MANAGEMENT PRACTICES TO REDUCE CALF STRESS AND INCREASE FOOD SAFETY - UNIV. OF ARKANSAS
Project Number: 6227-21310-009-88
Nonfunded Cooperative Agreement
Start Date: Apr 15, 2012
End Date: Dec 31, 2012
Our research objectives include evaluating the influence of steroid implants on stress hormones, fecal shedding of E. coli O157:H7 and Salmonella, and growth and carcass traits in weaned, crossbred calves to determine if differences within prolactin, heat-stress protein (HSP), and lactate dehydrogenase (LDH) genes are related to stress hormone concentrations, fecal shedding of pathogens, or steer growth and carcass traits.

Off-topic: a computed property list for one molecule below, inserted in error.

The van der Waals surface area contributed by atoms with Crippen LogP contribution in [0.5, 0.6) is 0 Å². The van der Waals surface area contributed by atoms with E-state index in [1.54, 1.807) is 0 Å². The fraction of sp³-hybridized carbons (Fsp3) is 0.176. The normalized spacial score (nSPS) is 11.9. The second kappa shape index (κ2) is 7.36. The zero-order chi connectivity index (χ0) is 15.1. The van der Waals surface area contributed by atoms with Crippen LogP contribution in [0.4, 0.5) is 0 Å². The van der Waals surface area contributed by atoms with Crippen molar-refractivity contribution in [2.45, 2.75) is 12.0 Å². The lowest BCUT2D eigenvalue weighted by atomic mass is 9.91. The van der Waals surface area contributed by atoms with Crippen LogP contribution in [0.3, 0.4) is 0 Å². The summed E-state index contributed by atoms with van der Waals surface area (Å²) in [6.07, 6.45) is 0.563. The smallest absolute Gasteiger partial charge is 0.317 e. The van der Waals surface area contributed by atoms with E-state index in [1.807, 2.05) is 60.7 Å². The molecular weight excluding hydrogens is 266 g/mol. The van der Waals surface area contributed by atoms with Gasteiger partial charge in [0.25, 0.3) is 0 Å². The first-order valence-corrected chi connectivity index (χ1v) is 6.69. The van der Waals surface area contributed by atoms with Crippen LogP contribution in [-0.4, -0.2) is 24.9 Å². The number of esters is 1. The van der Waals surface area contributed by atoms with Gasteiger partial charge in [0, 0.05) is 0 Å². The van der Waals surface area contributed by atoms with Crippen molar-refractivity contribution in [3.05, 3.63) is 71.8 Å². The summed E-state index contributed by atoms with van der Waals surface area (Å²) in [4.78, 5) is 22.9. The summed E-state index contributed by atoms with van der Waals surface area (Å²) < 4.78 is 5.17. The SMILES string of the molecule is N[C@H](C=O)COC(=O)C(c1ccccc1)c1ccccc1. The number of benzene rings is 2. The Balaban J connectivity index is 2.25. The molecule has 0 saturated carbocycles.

Bull calves will be castrated or remain intact, and be dewormed and vaccinated. Blood and fecal samples will be collected. Calves will receive either an estradiol, a trenbolone acetate, or no implant. Animals will be transported approximately 40 miles to induce shipping stress. Calves will be pastured and provided feed supplementation for 150 days. Additional samples will be collected and animals will be sent to feedyard. Once the feedyard phase is complete, carcass data will be obtained.